“Quilt-maker”: The word «βρανάς» originates from «βρανιά», a kind of traditional quilt in Thrace. The etymology of this word is prandeum. “Wound/Burn Scar”: The word «βρανάς» relates to a Sanskrit root and refers to “wound” or to “burn scar”. The only problem with this theory is that no similar types have been found in any other Indo-European languages, raising the question of how one linguistic form survived in two so distant languages. If this theory holds water it is most the oldest creation of a word that leads to the family name. “Black/Crow”: The word "vranas" is related to an Indo-European root that means "black bird" or "crow" and an ancient Thracian root that points to "black" – the common origin of “vranas” and “black”/”crow” was mentioned by historian Sp. Asdrahas and, leading to the explanation that the name Vranas was attributed as a nickname in the old times to dark-skinned people. Based on this and combining it with the theory that in words that commence with μ- plus vowel plus -λ- produce another type where the μ- transforms into β- and the vowel drops off and having as base that the word μέλας is the root, as is demonstrated by the Latvian word melns/melna, it is theorised that: In "μέλας" the μ- transforms into β- and the vowel drops off and the "intermediate" form is obtained.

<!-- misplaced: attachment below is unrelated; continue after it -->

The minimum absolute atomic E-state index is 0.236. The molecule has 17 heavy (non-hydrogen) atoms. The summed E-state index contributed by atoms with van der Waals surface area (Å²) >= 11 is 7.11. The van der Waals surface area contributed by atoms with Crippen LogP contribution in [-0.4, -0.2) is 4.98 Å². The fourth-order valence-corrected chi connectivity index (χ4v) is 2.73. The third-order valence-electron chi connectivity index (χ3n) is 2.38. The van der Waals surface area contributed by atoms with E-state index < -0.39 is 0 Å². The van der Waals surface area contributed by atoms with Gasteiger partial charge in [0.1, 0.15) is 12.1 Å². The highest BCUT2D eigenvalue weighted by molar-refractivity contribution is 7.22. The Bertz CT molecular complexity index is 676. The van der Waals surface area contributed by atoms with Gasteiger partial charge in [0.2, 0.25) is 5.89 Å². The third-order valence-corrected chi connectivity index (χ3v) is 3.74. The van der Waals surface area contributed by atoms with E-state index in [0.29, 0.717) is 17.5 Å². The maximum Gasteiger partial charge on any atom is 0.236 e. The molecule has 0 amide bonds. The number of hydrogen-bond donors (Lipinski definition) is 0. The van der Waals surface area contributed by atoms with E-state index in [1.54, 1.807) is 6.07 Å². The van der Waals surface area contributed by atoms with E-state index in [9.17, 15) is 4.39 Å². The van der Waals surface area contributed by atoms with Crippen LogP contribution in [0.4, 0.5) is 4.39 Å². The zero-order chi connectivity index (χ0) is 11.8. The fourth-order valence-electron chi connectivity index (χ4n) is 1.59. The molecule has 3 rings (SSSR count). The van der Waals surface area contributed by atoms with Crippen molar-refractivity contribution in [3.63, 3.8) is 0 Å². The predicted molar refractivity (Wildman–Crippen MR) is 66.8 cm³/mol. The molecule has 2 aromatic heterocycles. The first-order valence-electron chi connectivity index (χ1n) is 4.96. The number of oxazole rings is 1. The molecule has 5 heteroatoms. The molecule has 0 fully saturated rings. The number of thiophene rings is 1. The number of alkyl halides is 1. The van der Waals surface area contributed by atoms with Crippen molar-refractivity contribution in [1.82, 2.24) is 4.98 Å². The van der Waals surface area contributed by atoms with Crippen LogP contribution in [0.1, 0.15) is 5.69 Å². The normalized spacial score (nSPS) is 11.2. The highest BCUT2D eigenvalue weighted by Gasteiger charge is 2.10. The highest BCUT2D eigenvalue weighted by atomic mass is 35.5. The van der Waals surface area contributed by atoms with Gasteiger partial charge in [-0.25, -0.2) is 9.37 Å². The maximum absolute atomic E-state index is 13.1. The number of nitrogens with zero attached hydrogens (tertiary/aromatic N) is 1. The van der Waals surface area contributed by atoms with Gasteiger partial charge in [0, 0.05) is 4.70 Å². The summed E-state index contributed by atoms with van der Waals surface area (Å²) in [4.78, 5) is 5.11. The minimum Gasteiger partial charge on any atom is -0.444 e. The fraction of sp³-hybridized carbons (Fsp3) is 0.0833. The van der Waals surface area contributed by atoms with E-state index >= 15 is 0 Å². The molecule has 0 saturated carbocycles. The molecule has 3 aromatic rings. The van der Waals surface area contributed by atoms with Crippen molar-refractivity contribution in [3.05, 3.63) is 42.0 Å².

However, for reasons that not explainable, in some words the -λ- transforms into -ρ- into the root of the word creating a second form a phenomenon which might be explained by the fact that in the syllabographic Linear Script B the syllables'la' &'ra','le' &'re','li' &'ri','lo' &'ro' and'lu' &'ru' were spelt by a common symbol for each pair. Therefore, the "intermediate" form could have a seco